Mellisandre has demonstrated the true power of R’hllor by drinking poison that had no more effect on her than spring water and by birthing a shadowspawn that assassinated Renly. If you believe it was any more than happenstance, her ceremonial throwing of leaches infused with Gendry's blood on the fire brought about the deaths of the usurpers Robb Stark, Joffrey Baratheon and Balon Greyjoy, as well. Even Ser Davos, who admits he is "not devout," believes in miracles because of what he has seen Mellisandre do. In the books R’hllor demonstrated the resurrection power not only through Beric Dondarian, but also Lady Stoneheart. This makes Mellisandre the most obvious vehicle for the resurrection of the Lord Commander, undoubtedly. But the evidence on the screen suggests she failed. Thoros of Myr’s magic was not of the delayed-response variety. He said the prayers, and Beric Dondarian awoke. Why would Jon’s resurrection be different?
Ghost slept through the entire washing, chanting, hand-laying charade. After everyone else had departed, he raised his head, suddenly alert. For a moment it appeared the Jon-as-warg theory might be true. But a few moments later Jon’s eyes popped open and he gasped for air, dispelling the idea that Jon was now one with the direwolf. Jon is back, in his own flesh. But how? Could a force other than Mellisandre's god be responsible? Sure. This is Fantasy, after all.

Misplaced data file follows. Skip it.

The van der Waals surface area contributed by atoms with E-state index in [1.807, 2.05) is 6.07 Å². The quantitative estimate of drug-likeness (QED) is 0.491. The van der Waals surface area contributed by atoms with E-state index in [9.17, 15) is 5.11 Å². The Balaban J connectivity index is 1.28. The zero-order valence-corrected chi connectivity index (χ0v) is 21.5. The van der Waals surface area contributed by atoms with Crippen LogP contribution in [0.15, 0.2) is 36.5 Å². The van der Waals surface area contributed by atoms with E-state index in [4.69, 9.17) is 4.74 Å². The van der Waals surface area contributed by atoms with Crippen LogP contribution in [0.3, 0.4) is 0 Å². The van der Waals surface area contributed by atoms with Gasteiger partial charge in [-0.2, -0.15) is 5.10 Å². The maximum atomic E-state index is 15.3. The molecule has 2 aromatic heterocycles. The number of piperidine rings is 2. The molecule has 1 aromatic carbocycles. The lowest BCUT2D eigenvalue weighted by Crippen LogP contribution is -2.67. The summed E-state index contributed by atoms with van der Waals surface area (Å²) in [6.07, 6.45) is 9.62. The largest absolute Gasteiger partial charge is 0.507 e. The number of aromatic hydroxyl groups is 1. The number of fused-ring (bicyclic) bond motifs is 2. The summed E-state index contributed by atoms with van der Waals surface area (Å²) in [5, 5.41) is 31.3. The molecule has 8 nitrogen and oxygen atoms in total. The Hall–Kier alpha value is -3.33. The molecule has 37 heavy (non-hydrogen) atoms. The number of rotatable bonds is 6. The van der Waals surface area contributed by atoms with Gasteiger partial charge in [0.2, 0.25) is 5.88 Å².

Aside from R’hllor, at least one other deity of the World of Ice and Fire has demonstrated undeniable extra-human power. The Old Gods. The ones tied to the earth and interacting through nature as embodied by the roots and faces of the ancient weirwood trees. Through the powers of the Old Gods greenseers can view past, present and future events. Perhaps they can even influence them. Bran just happens to be learning the ways of the Three-Eyed Raven, tying himself into the web of the Old Gods. He also has extraordinary powers as a warg and spent as much time inhabiting the existence of his own direwolf, Summer, as his companions on the journey north would allow. The episode opened with Bran witnessing events from the past involving his father, Ned Stark, his Uncle Benjen, and his Aunt Lyanna, who he never actually met. If he can travel to the past and see people he has never known, it stands to reason his training also allows him to look in on present events involving those he knows intimately. Did he warg into Ghost, see Jon dead on the table, and somehow summon the power of the Old Gods to bring him back to life?
Or is there another theory? The belief that Mellisandre accomplished the task ignores evidence to the contrary from the episode and flies in the face of the show’s usual modus operandi to surprise us with the unexpected. In short, it’s not satisfying. It’s too obvious, too unoriginal. Cliché, almost.
Beyond the storytelling reasons for wanting Jon's return to be the result of something other than Mellisandre's weird seance, there is a practical concern, as well. We know that resurrection through R’hllor diminishes the survivor and that resurrection by Qyburn’s methods leaves the reanimated a freakish monster. Mirri Maz Duur brough Khal Drogo back, but he was a vegetable. The Night’s King creates robotic zombies. We should want Jon’s resurrection to be something apart from those we’ve seen in the series so far—not a return for a diminished half-life. He is a hero of the story, and we want him to be able to live fully in his return.
I could be wrong about the method. I could even be wrong to doubt the conclusion of the enormous majority. But on the assumption that Jon’s return is solely the work of R’hllor and Mellisandre, color me skeptical. If that really is how it happened, color me disappointed.